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Cinema Fearité Presents ‘The Whip And The Body’ – Mario Bava Explores Sexual Torture Fifty Years Before ‘Fifty Shades Of Grey’
By James Jay Edwards
October 19, 2017

With the semi-ironic popularity of the Fifty Shades of Grey movies, film fans everywhere are discovering the wonders of S&M and B&D.  Okay, not really, but the movie/book franchise has piqued the interest of “square” people and brought sexual domination to the pop culture forefront.  Of course, for horror fans, it was always there.  Way back in 1963, Italian uber-director Mario Bava (Hatchet for the Honeymoon, A Bay of Blood) played with the trend with the aptly named The Whip and the Body.

The Whip and the Body

The Whip and the Body is about a nobleman named Kurt Menliff (horror legend Christopher Lee from The Wicker Man and Scream of Fear) who surprises his family by unexpectedly returning home to congratulate his brother, Christian (Kiss Kiss, Kill Kill’s Tony Kendall), on his recent marriage.  Although the family is pleasant enough to him, none of them are exactly happy at his sudden appearance, particularly his father, Count Menliff (Bava regular Gustavo De Nardo from Evil Eye and Baron Blood).

The Whip and the Body

Things are complicated because Christian’s new wife, Nevenka (The Demon’s Daliah Lavi), is an ex-lover of Kurt’s, and when the two secretly meet on the beach outside the family’s castle, the sadistic Kurt whips the masochistic Nevenka while making love to her in the same way he did during their passionate relationship.  That night, Kurt is murdered, and his unpopularity makes everyone in the house a suspect.  Soon enough, though, Nevenka is haunted by Kurt’s ghost, leading her to wonder if the evil man is still alive...or if she’s just going crazy.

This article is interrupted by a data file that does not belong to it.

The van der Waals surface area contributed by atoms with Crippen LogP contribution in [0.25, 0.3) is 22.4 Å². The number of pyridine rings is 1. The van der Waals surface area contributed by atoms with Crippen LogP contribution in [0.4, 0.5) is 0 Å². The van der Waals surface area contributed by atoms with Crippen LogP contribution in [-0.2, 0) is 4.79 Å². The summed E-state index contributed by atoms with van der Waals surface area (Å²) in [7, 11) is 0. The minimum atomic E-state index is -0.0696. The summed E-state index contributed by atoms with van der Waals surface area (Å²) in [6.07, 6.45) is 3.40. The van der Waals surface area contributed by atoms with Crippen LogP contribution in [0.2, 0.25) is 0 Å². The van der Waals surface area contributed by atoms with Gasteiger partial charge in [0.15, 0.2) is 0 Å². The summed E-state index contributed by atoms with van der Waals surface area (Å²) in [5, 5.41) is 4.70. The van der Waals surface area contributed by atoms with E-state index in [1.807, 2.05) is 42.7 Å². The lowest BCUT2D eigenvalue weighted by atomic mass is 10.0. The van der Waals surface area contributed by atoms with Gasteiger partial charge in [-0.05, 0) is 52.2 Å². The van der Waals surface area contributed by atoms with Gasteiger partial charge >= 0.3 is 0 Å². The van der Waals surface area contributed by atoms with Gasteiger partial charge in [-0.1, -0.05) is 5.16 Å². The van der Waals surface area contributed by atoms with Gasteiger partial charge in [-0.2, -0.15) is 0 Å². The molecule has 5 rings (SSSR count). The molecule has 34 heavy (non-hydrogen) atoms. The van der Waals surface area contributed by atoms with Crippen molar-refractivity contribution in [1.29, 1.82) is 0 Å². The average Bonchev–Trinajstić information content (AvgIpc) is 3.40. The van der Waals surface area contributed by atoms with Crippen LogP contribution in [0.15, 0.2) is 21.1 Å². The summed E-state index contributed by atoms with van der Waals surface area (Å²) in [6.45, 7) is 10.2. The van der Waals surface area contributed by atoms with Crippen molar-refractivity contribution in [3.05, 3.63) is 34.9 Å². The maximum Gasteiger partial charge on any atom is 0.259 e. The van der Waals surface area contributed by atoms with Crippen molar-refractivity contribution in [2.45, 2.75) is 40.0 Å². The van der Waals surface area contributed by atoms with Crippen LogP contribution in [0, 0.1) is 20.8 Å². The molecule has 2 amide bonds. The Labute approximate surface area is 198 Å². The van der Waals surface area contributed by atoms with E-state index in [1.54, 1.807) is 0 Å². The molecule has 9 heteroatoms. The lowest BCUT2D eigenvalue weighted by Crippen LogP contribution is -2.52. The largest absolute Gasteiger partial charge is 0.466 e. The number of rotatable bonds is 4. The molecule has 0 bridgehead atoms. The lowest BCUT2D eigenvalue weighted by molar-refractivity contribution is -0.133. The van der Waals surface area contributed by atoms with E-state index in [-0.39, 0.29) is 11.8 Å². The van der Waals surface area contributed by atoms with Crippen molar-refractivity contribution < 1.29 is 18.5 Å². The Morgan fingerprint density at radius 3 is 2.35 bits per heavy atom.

The Whip and the Body

Mario Bava directed The Whip and the Body under the name “John M. Old” from a script that was tag-teamed by Ernesto Gastaldi/aka “Julian Berry” (Torso, Blade of the Ripper), Ugo Guerra/aka “Robert Hugo” (The Woman in the Painting, The Rage Within), and Luciano Martino/aka “Martin Hardy” (The Torturer, Screamers).  (it seems as if everyone on the crew was credited with an Americanized name.)  It’s part ghost story, part murder mystery – sort of a supernatural slasher – with a kinky little twist.  To be fair, the sex and violence in The Whip and the Body is very tame, even for 1963.  But there is some whipping and stripping, so this Italian proto-giallo earns it colorful name.

The Whip and the Body

Speaking of names, The Whip and the Body goes by several other titles.  It’s original Italian name is La frusta e il corpo.  Some of its other names are simple variations, like The Body and the Whip and The Whip and the Flesh.  Others are generic and seemingly unrelated, such as Night is the Phantom and Son of Satan.  It even got puzzlingly attached to a huge horror icon with its Brazilian title -  Drácula, o Vampiro do Sexo (translation: Dracula the Sex Vampire).  Like many other Italian movies of the period (or American ones for that matter), The Whip and the Body suffers from a bit of an identity crisis.

The Whip and the Body

The cinematography for The Whip and the Body is credited to camera operator Ubaldo Terzano/”David Hamilton” (Deep Red, The New York Ripper), but as a cinematographer himself, Bava was very involved in the photography of the film.  The look of the film is classic giallo, full of primary colored lighting, making use of more blues than normal to accentuate the paranormal aspects of the story.  The Bava trademark surreal zoom is on full display, with the in-and-out almost looking like the camera is mounted on a swing in some scenes.  The visual style of the film is summed up nicely in a single spooky shot of a disembodied hand, bathed in a cold blue wash of light, reaching out for the camera.  Bava and Terzano make a great team, and that teamwork results in some stunning photographic moments.

The Whip and the Body

The music in The Whip and the Body is ever present.  The score was composed by Carlo Rustichelli/“Jim Murphy” (Kill, Baby...Kill!, Blood and Black Lace), and it is comprised mostly of a lovely, if a bit repetitive, piano theme.  Sometimes it’s just the piano, sometimes it’s accompanied by an orchestra, but it’s always basically the same theme, and it plays pretty much throughout the entire movie.  It works, because it’s a spooky motif, but the score for The Whip and the Body is a one-trick pony, and a tireless one.

The Whip and the Body

Italian horror movies are always kind of sexy, so The Whip and the Body is not too out of place in that context.  But it’s a little more fun when the whipping is combined with the ghostly image of horror icon Christopher Lee.  It’s spooky sexy.